Journal of Contingencies and Crisis Management (The Netherlands)

Journal of Emergency Management

Journal of Homeland Security and Emergency Management (electronic)

The Liaison (for Civil-Military Humanitarian Relief Collaboration) (Center of Excellence in Disaster Management and Humanitarian Assistance, Hawaii)

Natural Hazards: An International Journal of Hazards Research & Prevention

Natural Hazards Review (Natural Hazards Center, University of Colorado)

 

Students are also encouraged to use Internet information sources and a listing of websites will be provided. Students may subscribe to discussion lists for a variety of disaster organizations and related professions and receive email notification of major earthquakes and other disasters, federal disaster relief announcements, job announcements, research opportunities, and other relevant professional news from the field. The United Nations conducts Internet conferences periodically and information is also available in English on emergency management programs and activities in Canada, Australia, Japan, and other nations.  The Emergency Information Infrastructure Partnership (EIIP) has weekly Internet workshops, as well.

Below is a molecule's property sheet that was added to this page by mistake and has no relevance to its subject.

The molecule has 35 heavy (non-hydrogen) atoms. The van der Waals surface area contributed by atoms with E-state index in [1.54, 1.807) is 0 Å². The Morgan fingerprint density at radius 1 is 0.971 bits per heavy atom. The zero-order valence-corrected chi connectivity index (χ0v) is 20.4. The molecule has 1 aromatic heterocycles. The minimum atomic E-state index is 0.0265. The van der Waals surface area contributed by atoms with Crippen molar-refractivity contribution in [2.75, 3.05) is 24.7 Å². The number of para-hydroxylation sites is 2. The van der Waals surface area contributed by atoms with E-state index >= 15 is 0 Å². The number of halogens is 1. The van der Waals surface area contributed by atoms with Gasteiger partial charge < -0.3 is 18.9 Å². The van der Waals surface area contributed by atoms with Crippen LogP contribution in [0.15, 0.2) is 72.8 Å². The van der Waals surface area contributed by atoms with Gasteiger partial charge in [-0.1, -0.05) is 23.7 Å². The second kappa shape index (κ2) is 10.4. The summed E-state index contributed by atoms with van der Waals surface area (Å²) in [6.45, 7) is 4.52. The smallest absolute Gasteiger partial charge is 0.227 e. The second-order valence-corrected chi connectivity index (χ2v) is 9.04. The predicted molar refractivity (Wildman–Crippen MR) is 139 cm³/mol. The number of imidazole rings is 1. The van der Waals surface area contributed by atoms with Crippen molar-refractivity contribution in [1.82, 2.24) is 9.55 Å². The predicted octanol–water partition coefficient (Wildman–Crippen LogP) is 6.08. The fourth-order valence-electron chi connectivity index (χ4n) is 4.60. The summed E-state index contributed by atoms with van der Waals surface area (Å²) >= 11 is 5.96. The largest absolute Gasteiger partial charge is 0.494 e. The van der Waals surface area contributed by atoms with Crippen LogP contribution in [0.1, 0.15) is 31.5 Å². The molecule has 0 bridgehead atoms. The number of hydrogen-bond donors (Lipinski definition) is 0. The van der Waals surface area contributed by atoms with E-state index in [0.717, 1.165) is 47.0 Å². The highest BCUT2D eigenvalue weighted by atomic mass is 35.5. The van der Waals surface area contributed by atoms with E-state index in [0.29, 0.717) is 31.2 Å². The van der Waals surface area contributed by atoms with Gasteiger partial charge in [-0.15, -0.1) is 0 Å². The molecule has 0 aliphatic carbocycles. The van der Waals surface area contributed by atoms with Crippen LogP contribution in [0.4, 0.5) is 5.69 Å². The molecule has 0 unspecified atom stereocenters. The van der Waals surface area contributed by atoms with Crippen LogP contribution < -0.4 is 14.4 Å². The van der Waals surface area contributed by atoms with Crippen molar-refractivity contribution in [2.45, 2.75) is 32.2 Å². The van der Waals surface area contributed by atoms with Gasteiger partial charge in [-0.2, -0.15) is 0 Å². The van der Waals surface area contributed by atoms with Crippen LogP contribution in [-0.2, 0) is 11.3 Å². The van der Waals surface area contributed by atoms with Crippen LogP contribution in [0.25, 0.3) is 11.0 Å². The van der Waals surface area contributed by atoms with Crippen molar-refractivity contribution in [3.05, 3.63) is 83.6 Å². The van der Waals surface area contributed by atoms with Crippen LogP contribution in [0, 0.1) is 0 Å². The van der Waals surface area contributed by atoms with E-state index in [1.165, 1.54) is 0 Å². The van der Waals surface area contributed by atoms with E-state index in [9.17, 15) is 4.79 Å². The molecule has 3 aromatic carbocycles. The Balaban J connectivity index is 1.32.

Students should become familiar with the following sites:

 

 

 

 

 

 

 

A list of disaster websites will be provided and more websites will be suggested in the class discussions and readings. 

 

Course Requirements:

 

This is a seminar course, therefore class participation is essential and will represent a significant percentage of the final grade. There will be two examinations, a midterm and a final, and a research project. There will also be supplemental readings, case analyses, and other class activities that will require participation.